On Our Bookshelves – The Book of Imaginary Beings

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BOOK: The Book of Imaginary Beings

AUTHOR: Jorge Luis Borges, Translation by Andrew Hurley

YEAR OF PUBLICATION: Originally 1957, but it’s complicated

REVIEW:

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I have a habit of making impulse book purchases: sometimes at airports and train stations on my way somewhere, sometimes when I go to a bookstore for a gift for someone else and find a few volumes I think I need, and often at used book sales to support my local library.  So the books pile up in my house–I’m not always really sure how I acquired them.  A case in point: I have no recollection of how I ended up owning a copy of The Book of Imaginary Beings, but I came upon it recently, and was very glad that I did.

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The Book of Imaginary Beings is Jorge Luis Borges’ compilation of descriptions of strange creatures that we human beings have envisioned over the ages–in mythology, in dreams, in world literature.  In the tradition of the bestiaries of classical origin, such moralizing compendiums of the Middle Ages, and even J.K. Rowling’s Fantastic Beasts and Where to Find Them, Borges included both the familiar (dragon, unicorn, nymphs, trolls, and so forth) and the obscure, with creations by Kafka, Poe, and C.S. Lewis, as well of some fantastic animals that he invented himself.  As an example of the latter, I was quite taken with the A Bao A Qu–depending on the version of the book you read, in English or Spanish, Borges attributes it to a footnote in Burton’s Arabian Nights, or to the non-existent book On Malay Witchcraft (1937) by C.C. Iturvuru (who doesn’t exist, either, but appears to be a joke–Borges had a friend, a fellow writer named C.C. Iturburu).  

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The 2005 paperback in my possession was translated by Andrew Hurley, and I was delighted to realize that it contains rather charming illustrations by Peter Sís.  It includes many, but not all, of the imaginary beings that have appeared in the various versions of the book–the collection was expanded in Spanish in 1967, and again in 1969, and a number of English editions have appeared with different assortments of creatures, references, and so on.  Andrew Hurley explained the decisions he made regarding his version of the text in his Translator’s Notes at the end of the book, for those who care to pursue its complexity.  But that’s one of the wonderful things about this compendium–it’s quite captivating on a surface level, with a unique combination of wit, erudition, self-reference, and playfulness–and if you decide to go down the rabbit hole of sources, translations, publishers, co-authors, and quotations, you may enjoy the literary quest even more, and yet never come to the bottom of it all.  Borges did many of his own translations, sometimes created summaries he called translations, and sometimes (as with the A Bao A Qu)  included sources he made up entirely.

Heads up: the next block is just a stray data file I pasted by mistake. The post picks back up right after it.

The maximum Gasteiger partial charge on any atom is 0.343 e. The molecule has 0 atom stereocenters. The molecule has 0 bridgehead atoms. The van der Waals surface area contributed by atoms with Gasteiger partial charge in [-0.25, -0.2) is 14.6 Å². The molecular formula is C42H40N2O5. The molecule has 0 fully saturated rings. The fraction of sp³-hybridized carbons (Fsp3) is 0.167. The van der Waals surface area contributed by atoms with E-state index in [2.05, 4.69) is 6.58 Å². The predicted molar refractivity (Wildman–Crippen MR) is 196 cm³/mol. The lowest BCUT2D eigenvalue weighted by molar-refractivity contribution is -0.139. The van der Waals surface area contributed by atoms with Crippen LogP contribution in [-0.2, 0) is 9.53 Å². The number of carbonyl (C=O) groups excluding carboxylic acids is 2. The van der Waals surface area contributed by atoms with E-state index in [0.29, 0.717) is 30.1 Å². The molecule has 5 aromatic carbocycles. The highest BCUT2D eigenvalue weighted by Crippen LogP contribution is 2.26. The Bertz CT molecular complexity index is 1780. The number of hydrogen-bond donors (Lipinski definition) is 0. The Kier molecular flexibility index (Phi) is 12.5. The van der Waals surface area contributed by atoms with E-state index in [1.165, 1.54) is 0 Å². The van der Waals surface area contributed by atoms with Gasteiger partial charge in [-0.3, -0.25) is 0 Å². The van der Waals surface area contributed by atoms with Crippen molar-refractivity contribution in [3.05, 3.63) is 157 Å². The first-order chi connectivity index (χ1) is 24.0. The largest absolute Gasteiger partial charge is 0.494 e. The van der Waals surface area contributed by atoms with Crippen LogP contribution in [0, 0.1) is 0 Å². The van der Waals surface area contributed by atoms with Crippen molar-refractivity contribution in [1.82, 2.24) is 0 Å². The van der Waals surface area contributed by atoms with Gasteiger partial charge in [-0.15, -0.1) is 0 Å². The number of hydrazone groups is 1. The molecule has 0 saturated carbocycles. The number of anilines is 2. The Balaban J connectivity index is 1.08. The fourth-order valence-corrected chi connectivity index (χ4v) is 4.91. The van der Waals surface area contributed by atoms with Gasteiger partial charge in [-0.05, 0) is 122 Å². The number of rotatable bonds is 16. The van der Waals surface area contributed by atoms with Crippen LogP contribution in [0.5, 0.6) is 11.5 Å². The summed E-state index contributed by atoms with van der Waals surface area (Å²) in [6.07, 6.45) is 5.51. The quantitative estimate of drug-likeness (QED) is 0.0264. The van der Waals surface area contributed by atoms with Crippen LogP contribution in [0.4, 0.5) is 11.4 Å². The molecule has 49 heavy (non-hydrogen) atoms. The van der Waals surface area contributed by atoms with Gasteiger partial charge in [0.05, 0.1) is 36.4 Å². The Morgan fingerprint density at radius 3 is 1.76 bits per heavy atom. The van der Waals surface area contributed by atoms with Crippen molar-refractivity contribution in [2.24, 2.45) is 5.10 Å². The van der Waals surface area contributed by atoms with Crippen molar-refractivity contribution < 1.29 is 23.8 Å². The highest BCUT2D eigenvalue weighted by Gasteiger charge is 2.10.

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The Foreword to the First Edition explains a bit of the appeal of this book, “We do not know what the dragon means, just as we do not know the meaning of the universe, but there is something in the image of the dragon that is congenital to man’s imagination, and thus the dragon arises in many latitudes and ages.” If you find the idea of imagination and the meaning of the dragon appealing, this whimsical, intelligent, and creative book might be for you.  And why would you want to miss out on the Mandrake, the Elephant that Prefigured the Birth of Buddha, and the Behemoth?

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RATING (one to five whistles, with five being the best): 4 Whistles

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HOW TO PURCHASE: Amazon

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Laura LaVelle is an attorney and writer who lives in Connecticut, in a not quite 100-year-old house, along with her husband, two daughters, and a cockatiel.

Laura can be contacted at laura@newswhistle.com

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Lead-In Image (Partial Book Cover) Courtesy of Penguin Random House

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the book of imaginary beings - book cover - penguin random house - embed

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